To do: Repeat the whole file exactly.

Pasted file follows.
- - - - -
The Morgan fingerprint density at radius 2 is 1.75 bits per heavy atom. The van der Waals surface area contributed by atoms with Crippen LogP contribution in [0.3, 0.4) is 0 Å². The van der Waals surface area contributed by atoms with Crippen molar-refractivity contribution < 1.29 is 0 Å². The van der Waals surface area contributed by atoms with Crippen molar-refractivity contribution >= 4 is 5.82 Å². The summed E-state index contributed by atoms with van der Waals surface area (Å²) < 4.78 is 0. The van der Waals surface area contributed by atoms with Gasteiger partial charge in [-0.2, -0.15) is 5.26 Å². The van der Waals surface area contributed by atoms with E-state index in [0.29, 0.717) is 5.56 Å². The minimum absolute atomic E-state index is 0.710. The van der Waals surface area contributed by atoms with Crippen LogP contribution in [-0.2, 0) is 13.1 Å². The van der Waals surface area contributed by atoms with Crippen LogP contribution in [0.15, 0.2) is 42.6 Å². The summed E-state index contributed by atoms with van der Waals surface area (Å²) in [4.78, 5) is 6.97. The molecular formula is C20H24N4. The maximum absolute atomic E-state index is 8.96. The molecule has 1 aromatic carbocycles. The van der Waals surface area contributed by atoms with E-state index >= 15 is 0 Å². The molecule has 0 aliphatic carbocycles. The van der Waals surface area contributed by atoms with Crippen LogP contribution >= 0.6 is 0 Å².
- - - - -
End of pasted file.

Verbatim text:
The Morgan fingerprint density at radius 2 is 1.75 bits per heavy atom. The van der Waals surface area contributed by atoms with Crippen LogP contribution in [0.3, 0.4) is 0 Å². The van der Waals surface area contributed by atoms with Crippen molar-refractivity contribution < 1.29 is 0 Å². The van der Waals surface area contributed by atoms with Crippen molar-refractivity contribution >= 4 is 5.82 Å². The summed E-state index contributed by atoms with van der Waals surface area (Å²) < 4.78 is 0. The van der Waals surface area contributed by atoms with Gasteiger partial charge in [-0.2, -0.15) is 5.26 Å². The van der Waals surface area contributed by atoms with E-state index in [0.29, 0.717) is 5.56 Å². The minimum absolute atomic E-state index is 0.710. The van der Waals surface area contributed by atoms with Crippen LogP contribution in [-0.2, 0) is 13.1 Å². The van der Waals surface area contributed by atoms with Crippen LogP contribution in [0.15, 0.2) is 42.6 Å². The summed E-state index contributed by atoms with van der Waals surface area (Å²) in [4.78, 5) is 6.97. The molecular formula is C20H24N4. The maximum absolute atomic E-state index is 8.96. The molecule has 1 aromatic carbocycles. The van der Waals surface area contributed by atoms with E-state index >= 15 is 0 Å². The molecule has 0 aliphatic carbocycles. The van der Waals surface area contributed by atoms with Crippen LogP contribution >= 0.6 is 0 Å².